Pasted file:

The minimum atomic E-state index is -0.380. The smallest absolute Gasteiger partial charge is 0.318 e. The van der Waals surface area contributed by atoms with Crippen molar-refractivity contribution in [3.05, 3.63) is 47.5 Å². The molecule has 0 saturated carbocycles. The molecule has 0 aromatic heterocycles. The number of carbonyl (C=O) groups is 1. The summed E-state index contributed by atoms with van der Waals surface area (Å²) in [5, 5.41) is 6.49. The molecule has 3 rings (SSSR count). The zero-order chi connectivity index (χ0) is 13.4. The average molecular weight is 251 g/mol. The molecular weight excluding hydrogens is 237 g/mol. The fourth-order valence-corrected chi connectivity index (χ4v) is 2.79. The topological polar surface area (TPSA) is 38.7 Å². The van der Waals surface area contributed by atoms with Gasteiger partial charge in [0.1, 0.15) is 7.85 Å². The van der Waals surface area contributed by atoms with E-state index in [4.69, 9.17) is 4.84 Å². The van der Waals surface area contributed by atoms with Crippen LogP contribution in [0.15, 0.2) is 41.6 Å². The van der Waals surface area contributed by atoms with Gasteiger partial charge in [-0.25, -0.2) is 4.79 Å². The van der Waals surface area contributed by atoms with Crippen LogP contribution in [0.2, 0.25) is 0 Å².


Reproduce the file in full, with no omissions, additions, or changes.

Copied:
The minimum atomic E-state index is -0.380. The smallest absolute Gasteiger partial charge is 0.318 e. The van der Waals surface area contributed by atoms with Crippen molar-refractivity contribution in [3.05, 3.63) is 47.5 Å². The molecule has 0 saturated carbocycles. The molecule has 0 aromatic heterocycles. The number of carbonyl (C=O) groups is 1. The summed E-state index contributed by atoms with van der Waals surface area (Å²) in [5, 5.41) is 6.49. The molecule has 3 rings (SSSR count). The zero-order chi connectivity index (χ0) is 13.4. The average molecular weight is 251 g/mol. The molecular weight excluding hydrogens is 237 g/mol. The fourth-order valence-corrected chi connectivity index (χ4v) is 2.79. The topological polar surface area (TPSA) is 38.7 Å². The van der Waals surface area contributed by atoms with Gasteiger partial charge in [0.1, 0.15) is 7.85 Å². The van der Waals surface area contributed by atoms with E-state index in [4.69, 9.17) is 4.84 Å². The van der Waals surface area contributed by atoms with Crippen LogP contribution in [0.15, 0.2) is 41.6 Å². The van der Waals surface area contributed by atoms with Gasteiger partial charge in [-0.25, -0.2) is 4.79 Å². The van der Waals surface area contributed by atoms with Crippen LogP contribution in [0.2, 0.25) is 0 Å².